Mental Health Awareness Week: 10-16 May 2021
This Mental Health Awareness Week, it’s time to step up the fight for mental health.
Mental Health Awareness Week runs from Monday 10 May to Sunday 16 May 2021. This year, join the fight for mental health.
Together, we’ve achieved so much. We’ve been there for those who need help and we’ve been there for each other too. We’ve given our time, our hearts and our souls and we’ve changed the conversation around mental health.
But during this pandemic, millions of us have experienced a mental health problem, or seen a loved one struggle, for the first time in our lives. Some of us have seen our already fragile mental health plummet, while the support networks around us disappear. We’ve seen our friends, our partners, our parents, our children and ourselves struggle.
That’s where you come in. This Mental Health Awareness Week is your chance speak out, to spread the word and make change happen.
Speaking out isn’t the only way you can help. Through giving a donation, you can help support, protect and save lives.
Hosted by the Mental Health Foundation, Mental Health Awareness Week, the theme this year is ‘Nature’.
How can nature benefit my mental health?
Spending time in green space or bringing nature into your everyday life can benefit both your mental and physical wellbeing. For example, doing things like growing food or flowers, exercising outdoors or being around animals can have lots of positive effects. It can:
“I’ve been getting out into nature and walking, either on my own or with dogs, to manage my bipolar disorder for years. It helps to keep me calm and physically healthy, and I love taking the time to be mindful of all the beautiful green spaces around me, even when living in a city. Watching the birds and squirrels always has a calming effect and takes me out of my own head.”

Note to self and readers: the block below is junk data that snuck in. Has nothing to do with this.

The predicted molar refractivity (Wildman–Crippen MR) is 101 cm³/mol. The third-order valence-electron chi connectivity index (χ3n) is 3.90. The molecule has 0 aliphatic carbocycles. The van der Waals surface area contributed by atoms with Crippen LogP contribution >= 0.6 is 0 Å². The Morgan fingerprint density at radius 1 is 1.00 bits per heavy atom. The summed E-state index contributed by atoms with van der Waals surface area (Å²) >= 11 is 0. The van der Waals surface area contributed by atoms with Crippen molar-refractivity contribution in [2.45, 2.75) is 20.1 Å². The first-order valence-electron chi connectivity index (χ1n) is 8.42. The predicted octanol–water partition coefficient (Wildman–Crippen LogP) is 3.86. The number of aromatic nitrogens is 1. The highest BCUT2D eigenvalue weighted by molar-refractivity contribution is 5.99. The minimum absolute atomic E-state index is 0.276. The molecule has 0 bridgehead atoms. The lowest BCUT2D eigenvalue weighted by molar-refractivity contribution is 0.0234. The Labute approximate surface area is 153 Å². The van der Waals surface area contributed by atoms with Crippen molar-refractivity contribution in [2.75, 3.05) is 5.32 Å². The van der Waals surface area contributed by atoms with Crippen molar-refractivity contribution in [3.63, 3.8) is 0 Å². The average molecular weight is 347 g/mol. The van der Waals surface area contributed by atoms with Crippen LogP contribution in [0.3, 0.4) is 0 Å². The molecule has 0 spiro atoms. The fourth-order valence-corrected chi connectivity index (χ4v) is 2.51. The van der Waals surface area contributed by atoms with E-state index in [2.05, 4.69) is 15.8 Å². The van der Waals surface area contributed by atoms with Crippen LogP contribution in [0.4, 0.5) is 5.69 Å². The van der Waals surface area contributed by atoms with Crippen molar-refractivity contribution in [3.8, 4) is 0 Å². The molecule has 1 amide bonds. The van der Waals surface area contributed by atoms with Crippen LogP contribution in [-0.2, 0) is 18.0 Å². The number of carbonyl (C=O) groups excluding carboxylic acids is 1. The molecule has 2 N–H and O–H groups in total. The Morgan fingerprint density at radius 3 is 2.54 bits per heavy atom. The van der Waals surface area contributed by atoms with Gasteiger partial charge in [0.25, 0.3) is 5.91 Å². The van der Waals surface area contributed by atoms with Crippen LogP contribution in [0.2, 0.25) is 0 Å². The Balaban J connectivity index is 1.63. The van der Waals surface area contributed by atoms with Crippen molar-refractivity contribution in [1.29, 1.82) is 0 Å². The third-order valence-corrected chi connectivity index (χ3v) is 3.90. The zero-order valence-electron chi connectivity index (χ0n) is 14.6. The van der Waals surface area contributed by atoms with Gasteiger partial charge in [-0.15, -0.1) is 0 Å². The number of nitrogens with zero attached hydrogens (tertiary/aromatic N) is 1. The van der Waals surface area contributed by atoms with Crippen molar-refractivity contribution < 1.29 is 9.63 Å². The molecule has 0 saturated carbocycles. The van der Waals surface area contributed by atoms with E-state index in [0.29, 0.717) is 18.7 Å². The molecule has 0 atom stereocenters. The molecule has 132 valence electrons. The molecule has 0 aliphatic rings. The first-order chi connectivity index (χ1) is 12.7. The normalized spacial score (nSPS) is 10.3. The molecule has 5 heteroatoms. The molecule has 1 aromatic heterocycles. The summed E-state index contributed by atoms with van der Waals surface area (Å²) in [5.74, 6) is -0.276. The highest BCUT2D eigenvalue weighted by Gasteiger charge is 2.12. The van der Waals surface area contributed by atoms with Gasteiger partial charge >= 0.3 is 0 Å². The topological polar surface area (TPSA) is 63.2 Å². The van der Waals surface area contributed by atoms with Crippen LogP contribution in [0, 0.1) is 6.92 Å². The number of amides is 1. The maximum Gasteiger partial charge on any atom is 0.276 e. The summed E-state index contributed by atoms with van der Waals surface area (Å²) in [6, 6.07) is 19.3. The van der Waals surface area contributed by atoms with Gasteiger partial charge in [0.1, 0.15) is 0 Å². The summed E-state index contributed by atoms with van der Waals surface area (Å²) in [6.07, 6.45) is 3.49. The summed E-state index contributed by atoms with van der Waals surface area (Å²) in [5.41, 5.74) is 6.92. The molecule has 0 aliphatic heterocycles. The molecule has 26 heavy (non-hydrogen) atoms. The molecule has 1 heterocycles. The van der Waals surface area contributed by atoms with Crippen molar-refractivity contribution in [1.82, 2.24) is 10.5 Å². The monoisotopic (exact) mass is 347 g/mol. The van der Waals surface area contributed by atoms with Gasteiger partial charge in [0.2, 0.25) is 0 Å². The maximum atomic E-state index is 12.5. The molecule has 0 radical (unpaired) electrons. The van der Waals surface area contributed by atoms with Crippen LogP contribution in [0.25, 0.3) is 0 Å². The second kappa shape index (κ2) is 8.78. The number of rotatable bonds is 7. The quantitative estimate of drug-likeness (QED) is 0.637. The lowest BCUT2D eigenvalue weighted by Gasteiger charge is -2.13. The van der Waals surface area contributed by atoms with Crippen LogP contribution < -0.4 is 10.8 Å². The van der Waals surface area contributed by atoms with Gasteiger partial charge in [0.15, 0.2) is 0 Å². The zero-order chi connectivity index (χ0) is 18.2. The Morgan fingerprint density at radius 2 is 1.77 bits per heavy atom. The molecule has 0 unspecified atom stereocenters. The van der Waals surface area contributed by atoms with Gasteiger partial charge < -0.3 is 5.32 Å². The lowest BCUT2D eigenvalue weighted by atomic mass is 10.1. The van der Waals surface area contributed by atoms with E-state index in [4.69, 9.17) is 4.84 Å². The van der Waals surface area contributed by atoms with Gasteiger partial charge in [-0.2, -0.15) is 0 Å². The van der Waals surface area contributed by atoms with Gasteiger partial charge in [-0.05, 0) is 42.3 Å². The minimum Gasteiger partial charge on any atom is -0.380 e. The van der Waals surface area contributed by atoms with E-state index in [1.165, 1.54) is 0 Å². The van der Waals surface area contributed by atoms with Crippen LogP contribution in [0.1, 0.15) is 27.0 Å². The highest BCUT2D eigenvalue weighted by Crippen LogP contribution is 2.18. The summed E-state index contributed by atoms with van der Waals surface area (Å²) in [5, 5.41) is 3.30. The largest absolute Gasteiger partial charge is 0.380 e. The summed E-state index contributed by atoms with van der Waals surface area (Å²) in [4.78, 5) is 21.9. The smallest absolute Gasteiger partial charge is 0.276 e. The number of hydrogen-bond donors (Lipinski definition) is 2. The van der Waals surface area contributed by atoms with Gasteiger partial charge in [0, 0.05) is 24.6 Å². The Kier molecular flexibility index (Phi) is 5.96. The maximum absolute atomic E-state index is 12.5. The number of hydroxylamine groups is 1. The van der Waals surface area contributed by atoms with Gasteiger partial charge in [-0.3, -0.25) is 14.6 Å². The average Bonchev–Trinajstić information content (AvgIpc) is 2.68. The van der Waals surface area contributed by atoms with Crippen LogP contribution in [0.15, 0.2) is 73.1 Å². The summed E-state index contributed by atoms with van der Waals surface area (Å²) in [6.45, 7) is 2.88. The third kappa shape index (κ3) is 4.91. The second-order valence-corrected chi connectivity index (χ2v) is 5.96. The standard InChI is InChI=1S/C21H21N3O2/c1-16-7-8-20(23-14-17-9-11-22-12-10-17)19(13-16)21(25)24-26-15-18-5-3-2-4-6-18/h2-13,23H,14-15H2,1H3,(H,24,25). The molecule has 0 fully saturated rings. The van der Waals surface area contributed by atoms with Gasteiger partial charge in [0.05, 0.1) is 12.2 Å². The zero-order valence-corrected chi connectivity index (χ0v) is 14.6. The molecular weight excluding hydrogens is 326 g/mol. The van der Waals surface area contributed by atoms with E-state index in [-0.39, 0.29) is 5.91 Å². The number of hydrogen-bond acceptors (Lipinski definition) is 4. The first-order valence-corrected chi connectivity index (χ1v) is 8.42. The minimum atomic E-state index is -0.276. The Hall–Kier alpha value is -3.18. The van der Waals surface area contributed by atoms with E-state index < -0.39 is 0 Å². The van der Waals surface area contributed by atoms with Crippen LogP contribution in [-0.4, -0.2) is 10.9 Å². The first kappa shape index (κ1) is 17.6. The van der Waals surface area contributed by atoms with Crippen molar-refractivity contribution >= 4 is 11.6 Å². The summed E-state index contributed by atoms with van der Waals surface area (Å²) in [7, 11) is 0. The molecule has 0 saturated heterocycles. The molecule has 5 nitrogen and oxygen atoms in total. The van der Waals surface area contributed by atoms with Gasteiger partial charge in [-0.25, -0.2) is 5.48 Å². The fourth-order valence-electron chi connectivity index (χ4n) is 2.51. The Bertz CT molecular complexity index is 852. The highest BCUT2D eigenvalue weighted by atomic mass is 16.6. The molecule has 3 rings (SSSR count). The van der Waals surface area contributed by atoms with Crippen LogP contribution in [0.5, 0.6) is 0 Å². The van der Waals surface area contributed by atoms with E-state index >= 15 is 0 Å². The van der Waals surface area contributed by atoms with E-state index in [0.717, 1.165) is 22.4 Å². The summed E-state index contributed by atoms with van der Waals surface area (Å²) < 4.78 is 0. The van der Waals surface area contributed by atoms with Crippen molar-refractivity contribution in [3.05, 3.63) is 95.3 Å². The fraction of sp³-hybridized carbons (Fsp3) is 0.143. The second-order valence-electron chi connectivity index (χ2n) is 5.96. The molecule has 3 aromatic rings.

“I love watching the garden change, the difference I make when I dig a bed, plant something or even cut the grass… and honestly I am no gardener! An easy way for everyone to connect with outside is to watch the birds – put a bird feeder to attract them. Otherwise just get outside, blow the cobwebs away, breathe deeply… bliss.”
“The daily walking can help me organise my thoughts…It’s helped me become more aware of my environment.”
“Being outside, feeding rabbits, talking to the donkeys, ‘socialising’ goats and looking after sick lambs is incredibly grounding, no matter what my state of mind… being outside getting muddy in all weathers, breathing fresh air, proudly talking to visitors about the animals and being part of the seasonal cycle of a farm has been life-changing.”
For them, for us and for you – we must take this chance to step-up the fight for mental health. That means fighting for change, for fairness, for respect and for life-changing support.